Jeremy Kyle breaks his silence

Jeremy Kyle says he’s ‘utterly devastated’ after the cancellation of his TV show following the death of a guest, as it is revealed he could walk away with a £3million golden goodbye.

Even before the show was scrapped yesterday, Kyle had swiftly set up his own media company to safeguard his future.

He registered Hales Media Limited on Tuesday, giving his nanny-turned-fiancee Victoria Burton, 35, a stake.

The arrangement, potentially to shield future earnings comes after it was claimed that the presenter, known for his aggressive interviewing style, was ‘afraid of being made a scapegoat’ by ITV.

It comes as the daytime TV host, 53, spoke of how devastated he is the Jeremy Kyle Show will be scrapped after 14 years on air.

He told The Sun: ‘Myself and the production team I worked with for the last 14 years are all utterly devastated by the recent events.

‘Our thoughts and sympathies are with Steve’s family at this incredibly sad time.’

ITV made the drastic announcement it was scrapping his show hours after the Mail published a string of revelations.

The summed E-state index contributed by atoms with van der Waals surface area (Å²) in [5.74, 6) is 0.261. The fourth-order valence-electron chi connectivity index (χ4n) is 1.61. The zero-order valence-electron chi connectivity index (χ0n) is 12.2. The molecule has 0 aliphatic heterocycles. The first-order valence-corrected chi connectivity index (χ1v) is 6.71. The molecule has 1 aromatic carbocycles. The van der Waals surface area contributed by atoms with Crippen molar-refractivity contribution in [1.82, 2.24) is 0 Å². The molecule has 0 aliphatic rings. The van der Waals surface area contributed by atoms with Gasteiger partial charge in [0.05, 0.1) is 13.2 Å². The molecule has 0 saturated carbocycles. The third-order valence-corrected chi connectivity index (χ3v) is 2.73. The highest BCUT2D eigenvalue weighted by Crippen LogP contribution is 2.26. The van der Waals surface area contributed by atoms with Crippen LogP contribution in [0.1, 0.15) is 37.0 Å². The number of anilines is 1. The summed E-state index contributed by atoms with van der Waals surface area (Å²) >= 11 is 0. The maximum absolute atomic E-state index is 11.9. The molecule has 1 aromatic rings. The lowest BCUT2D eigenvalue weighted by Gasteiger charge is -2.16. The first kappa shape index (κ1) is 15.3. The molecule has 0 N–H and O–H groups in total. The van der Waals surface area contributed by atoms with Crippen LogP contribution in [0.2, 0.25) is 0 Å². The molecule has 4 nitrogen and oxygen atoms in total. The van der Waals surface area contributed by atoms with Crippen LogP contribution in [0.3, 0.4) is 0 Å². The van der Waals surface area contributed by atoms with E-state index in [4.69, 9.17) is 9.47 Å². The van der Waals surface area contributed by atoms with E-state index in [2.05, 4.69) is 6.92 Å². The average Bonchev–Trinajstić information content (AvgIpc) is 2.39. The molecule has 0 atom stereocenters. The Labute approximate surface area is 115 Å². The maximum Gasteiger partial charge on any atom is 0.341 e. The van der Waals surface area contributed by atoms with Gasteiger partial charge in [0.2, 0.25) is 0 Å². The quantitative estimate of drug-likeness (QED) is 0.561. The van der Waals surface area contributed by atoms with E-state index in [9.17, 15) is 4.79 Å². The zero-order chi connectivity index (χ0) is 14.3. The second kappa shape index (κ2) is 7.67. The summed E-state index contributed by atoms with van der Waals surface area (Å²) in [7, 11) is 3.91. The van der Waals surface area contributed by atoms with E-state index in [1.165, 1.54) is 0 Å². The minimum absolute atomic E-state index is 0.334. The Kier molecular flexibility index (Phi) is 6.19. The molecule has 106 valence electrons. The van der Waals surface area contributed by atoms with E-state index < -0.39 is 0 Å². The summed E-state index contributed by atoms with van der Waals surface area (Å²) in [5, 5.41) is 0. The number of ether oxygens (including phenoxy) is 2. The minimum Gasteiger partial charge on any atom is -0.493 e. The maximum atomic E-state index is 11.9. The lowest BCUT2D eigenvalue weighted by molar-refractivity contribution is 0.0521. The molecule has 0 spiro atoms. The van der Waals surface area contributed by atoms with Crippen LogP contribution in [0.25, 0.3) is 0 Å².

These included how a husband accused Kyle’s producers of fabricating an entire story about his wife cheating – making the couple learn scripts and take a ‘fake’ lie detector test.

ITV said it ‘did not recognise’ the claims but it was just the start of a torrent of allegations against the ‘bear pit-style’ show, whose producers allegedly provoked confrontations among vulnerable guests to whip up a baying audience and boost ratings.

It follows the suspected suicide of grandfather Stephen Dymond, 63, who was distraught after failing a lie test on the show and told relatives Kyle had ‘really laid into him’.

Mr Dymond was found dead at his Portsmouth flat by his landlady, who criticised Kyle, saying: ‘He has not even come forward and said he’s sorry.’